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Autumn…Falling Leaves…Rising Hopes

A post about the passage of time AND an introduction to a courageous woman – Sr. Joan Chittister, who’s not afraid to speak TRUTH to power.

Reconnecting with old friends after many years is a powerful way to experience the reality of the passage of time – much more than looking in a mirror. In a looking glass, our reflection ages ever so slowly, hiding time’s advances from our awareness. When we come face-to-face with old friends, their faces become our true mirrors…

At the start of Fall 2019, I received the following poem from a guy named Buddy who was from my old Queens neighborhood. He sent it as a reply to another email on which I had been copied. The original email came from Richie, a surfing and hanging out friend that I had recently reconnected with after almost 40 years. Richie copied both Buddy and me on that first email.

Here’s the poem…allow its imagery and truth to mix in with the fallen/falling leaves of your own lives…

On the edge of autumn

September has a strange and wonderful feeling. It is the best part of the summer and the hardest part of the summer. Just when summer gets perfect—fresh nights, soft sun, casual breezes, crushingly full and quietly cooling trees, empty beaches and free weekends—it ends.

Life is like that, too. Just when we get it right, it starts to change. The job gets easy and we know just how to do it and they tell us we’re retired. The children grow up and get reasonable and they leave home just when it’s nice to have them around. The days get less full of work but we’re older now and too stiff to play. The money we never had enough of to spend on “extras” abounds after the mortgage is paid off, but the desire for expensive travel and clothing and entertainment has waned.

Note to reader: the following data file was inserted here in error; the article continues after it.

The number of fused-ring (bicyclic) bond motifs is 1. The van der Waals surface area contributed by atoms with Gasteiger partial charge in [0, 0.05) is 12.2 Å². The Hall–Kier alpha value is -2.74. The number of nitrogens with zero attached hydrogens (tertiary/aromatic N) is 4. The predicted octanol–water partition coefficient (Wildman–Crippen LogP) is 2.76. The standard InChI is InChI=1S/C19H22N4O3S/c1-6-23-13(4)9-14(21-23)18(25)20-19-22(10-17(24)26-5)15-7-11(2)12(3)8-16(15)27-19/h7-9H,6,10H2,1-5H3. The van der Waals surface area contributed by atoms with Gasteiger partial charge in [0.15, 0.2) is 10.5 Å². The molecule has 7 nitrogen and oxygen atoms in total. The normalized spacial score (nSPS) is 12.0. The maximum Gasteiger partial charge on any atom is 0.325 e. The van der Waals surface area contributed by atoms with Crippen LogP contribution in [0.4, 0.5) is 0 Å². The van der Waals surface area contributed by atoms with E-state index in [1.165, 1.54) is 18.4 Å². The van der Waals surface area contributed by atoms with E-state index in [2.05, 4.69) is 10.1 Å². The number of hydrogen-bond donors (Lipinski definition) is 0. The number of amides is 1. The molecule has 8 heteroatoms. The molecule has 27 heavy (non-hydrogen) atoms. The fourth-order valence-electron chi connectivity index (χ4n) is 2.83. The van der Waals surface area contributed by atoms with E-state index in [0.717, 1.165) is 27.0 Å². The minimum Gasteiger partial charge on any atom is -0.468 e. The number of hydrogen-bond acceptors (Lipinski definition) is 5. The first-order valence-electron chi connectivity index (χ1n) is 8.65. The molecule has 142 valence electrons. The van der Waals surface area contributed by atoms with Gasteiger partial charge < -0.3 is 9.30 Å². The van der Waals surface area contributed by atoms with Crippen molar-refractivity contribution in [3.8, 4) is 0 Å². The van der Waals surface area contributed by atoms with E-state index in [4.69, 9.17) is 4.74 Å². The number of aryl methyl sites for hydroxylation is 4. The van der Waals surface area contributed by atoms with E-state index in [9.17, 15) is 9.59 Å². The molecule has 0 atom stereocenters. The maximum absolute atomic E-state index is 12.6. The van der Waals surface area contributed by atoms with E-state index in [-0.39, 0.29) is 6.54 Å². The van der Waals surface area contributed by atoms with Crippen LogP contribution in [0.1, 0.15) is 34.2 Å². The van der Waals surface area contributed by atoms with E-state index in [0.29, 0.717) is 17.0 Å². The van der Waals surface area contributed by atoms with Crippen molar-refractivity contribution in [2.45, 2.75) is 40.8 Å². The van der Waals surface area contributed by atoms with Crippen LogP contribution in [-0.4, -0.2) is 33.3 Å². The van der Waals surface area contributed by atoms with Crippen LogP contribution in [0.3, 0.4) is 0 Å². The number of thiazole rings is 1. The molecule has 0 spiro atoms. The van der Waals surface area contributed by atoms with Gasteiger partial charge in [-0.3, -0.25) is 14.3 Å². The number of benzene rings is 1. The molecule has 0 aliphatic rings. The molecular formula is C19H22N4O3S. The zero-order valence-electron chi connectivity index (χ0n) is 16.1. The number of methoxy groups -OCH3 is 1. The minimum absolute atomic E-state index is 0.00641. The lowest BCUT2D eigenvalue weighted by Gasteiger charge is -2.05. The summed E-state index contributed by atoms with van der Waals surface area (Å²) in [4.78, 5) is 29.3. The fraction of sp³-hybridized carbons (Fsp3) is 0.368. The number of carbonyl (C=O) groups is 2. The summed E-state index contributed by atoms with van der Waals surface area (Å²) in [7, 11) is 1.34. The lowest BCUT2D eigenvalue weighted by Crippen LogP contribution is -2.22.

We celebrate the autumn equinox this month—one of only two days of the year in which daytime and nighttime are of exactly equal length. From now on daytime will begin to wane.

But there is nothing to fear from this diminishment of the kind of life associated with sunlight. The night times of life have their beauty and their lessons, too.

That’s life on the edge of autumn. And that’s beautiful. If we have the humility for it.

Humility is a natural virtue. It’s one of those things that everybody has to get eventually or else die in misery. Diminishment, for instance, is one of the facts of life that breeds humility and diminishment is part of every experience. We get to practice it all our lives. Humility is the survival mechanism of life.

—from A Monastery Almanac by Joan Chittister

From her site:

“Passion for God

Passion for justice

Passion for life”

From her site:

Joan Chittister is one of the most influential religious and social leaders of our time. For 50 years she has passionately advocated on behalf of peace, human rights, women’s issues, and church renewal. A much sought-after speaker, counselor and clear voice that bridges across all religions, she is also a best-selling author of more than 60 books, hundreds of articles, and an online column for the National Catholic Reporter. She has received numerous writing awards and honors for her work, and is a noted international lecturer as well as a former fellow at St. Edmund’s College, Cambridge University, England.

Joan Chittister currently serves as co-chair of the Global Peace Initiative of Women, a partner organization of the UN, facilitating a worldwide network of women peace builders.

Guest Appearances

In 2019 Sister Joan was the featured guest of Oprah Winfrey on "Super Soul Sunday," about her book, The Time is Now. Her first interview with Oprah was in 2015. She has appeared on “Meet the Press” with Tim Russert, “60 Minutes,” “CBS News,” “NOW” with Bill Moyers and numerous BBC and NPR programs including “Weekend Edition Sunday” with Liane Hansen and “On Being” with Krista Tippett. She is one of the most popular and requested speakers at the iconic Chautauqua Institution in southwestern New York State.